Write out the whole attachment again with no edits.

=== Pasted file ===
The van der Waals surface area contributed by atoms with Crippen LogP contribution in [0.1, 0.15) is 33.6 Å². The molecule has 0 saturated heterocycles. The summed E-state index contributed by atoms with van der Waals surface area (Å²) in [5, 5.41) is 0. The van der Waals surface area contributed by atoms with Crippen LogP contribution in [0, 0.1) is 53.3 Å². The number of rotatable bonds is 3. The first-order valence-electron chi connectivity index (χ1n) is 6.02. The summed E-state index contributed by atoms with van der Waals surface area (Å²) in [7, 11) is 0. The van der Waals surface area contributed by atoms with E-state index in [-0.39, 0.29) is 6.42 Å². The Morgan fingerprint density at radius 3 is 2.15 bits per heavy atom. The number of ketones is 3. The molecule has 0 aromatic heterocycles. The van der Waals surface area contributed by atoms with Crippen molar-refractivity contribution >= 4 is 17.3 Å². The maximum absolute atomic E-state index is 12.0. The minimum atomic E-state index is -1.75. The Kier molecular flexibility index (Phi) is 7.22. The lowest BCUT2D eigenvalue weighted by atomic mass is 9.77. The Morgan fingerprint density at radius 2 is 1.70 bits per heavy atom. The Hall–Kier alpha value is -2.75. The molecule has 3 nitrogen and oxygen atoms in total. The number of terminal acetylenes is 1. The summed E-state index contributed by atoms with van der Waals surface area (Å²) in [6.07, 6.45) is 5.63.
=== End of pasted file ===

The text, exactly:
The van der Waals surface area contributed by atoms with Crippen LogP contribution in [0.1, 0.15) is 33.6 Å². The molecule has 0 saturated heterocycles. The summed E-state index contributed by atoms with van der Waals surface area (Å²) in [5, 5.41) is 0. The van der Waals surface area contributed by atoms with Crippen LogP contribution in [0, 0.1) is 53.3 Å². The number of rotatable bonds is 3. The first-order valence-electron chi connectivity index (χ1n) is 6.02. The summed E-state index contributed by atoms with van der Waals surface area (Å²) in [7, 11) is 0. The van der Waals surface area contributed by atoms with E-state index in [-0.39, 0.29) is 6.42 Å². The Morgan fingerprint density at radius 3 is 2.15 bits per heavy atom. The number of ketones is 3. The molecule has 0 aromatic heterocycles. The van der Waals surface area contributed by atoms with Crippen molar-refractivity contribution >= 4 is 17.3 Å². The maximum absolute atomic E-state index is 12.0. The minimum atomic E-state index is -1.75. The Kier molecular flexibility index (Phi) is 7.22. The lowest BCUT2D eigenvalue weighted by atomic mass is 9.77. The Morgan fingerprint density at radius 2 is 1.70 bits per heavy atom. The Hall–Kier alpha value is -2.75. The molecule has 3 nitrogen and oxygen atoms in total. The number of terminal acetylenes is 1. The summed E-state index contributed by atoms with van der Waals surface area (Å²) in [6.07, 6.45) is 5.63.